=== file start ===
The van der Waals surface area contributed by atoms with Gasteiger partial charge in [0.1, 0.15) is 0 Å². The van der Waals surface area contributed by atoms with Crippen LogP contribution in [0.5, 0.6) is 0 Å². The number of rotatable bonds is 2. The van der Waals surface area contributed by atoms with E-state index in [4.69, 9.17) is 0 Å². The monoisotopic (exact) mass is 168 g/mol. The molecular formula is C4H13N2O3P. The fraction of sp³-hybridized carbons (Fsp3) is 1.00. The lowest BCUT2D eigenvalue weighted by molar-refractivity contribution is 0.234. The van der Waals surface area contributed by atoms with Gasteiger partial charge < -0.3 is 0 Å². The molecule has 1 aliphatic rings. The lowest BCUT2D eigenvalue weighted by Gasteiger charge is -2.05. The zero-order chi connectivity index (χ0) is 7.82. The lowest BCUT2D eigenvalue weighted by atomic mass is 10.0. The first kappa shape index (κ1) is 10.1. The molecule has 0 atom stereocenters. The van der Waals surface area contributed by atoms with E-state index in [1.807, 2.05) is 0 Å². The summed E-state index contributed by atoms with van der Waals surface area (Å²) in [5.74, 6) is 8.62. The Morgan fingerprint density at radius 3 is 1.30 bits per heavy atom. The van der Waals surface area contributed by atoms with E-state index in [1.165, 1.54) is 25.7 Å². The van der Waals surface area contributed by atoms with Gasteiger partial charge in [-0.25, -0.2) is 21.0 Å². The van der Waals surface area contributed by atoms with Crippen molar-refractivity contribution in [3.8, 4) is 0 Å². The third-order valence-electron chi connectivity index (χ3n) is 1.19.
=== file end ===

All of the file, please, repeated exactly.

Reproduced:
The van der Waals surface area contributed by atoms with Gasteiger partial charge in [0.1, 0.15) is 0 Å². The van der Waals surface area contributed by atoms with Crippen LogP contribution in [0.5, 0.6) is 0 Å². The number of rotatable bonds is 2. The van der Waals surface area contributed by atoms with E-state index in [4.69, 9.17) is 0 Å². The monoisotopic (exact) mass is 168 g/mol. The molecular formula is C4H13N2O3P. The fraction of sp³-hybridized carbons (Fsp3) is 1.00. The lowest BCUT2D eigenvalue weighted by molar-refractivity contribution is 0.234. The van der Waals surface area contributed by atoms with Gasteiger partial charge < -0.3 is 0 Å². The molecule has 1 aliphatic rings. The lowest BCUT2D eigenvalue weighted by Gasteiger charge is -2.05. The zero-order chi connectivity index (χ0) is 7.82. The lowest BCUT2D eigenvalue weighted by atomic mass is 10.0. The first kappa shape index (κ1) is 10.1. The molecule has 0 atom stereocenters. The van der Waals surface area contributed by atoms with E-state index in [1.807, 2.05) is 0 Å². The summed E-state index contributed by atoms with van der Waals surface area (Å²) in [5.74, 6) is 8.62. The Morgan fingerprint density at radius 3 is 1.30 bits per heavy atom. The van der Waals surface area contributed by atoms with E-state index in [1.165, 1.54) is 25.7 Å². The van der Waals surface area contributed by atoms with Gasteiger partial charge in [-0.25, -0.2) is 21.0 Å². The van der Waals surface area contributed by atoms with Crippen molar-refractivity contribution in [3.8, 4) is 0 Å². The third-order valence-electron chi connectivity index (χ3n) is 1.19.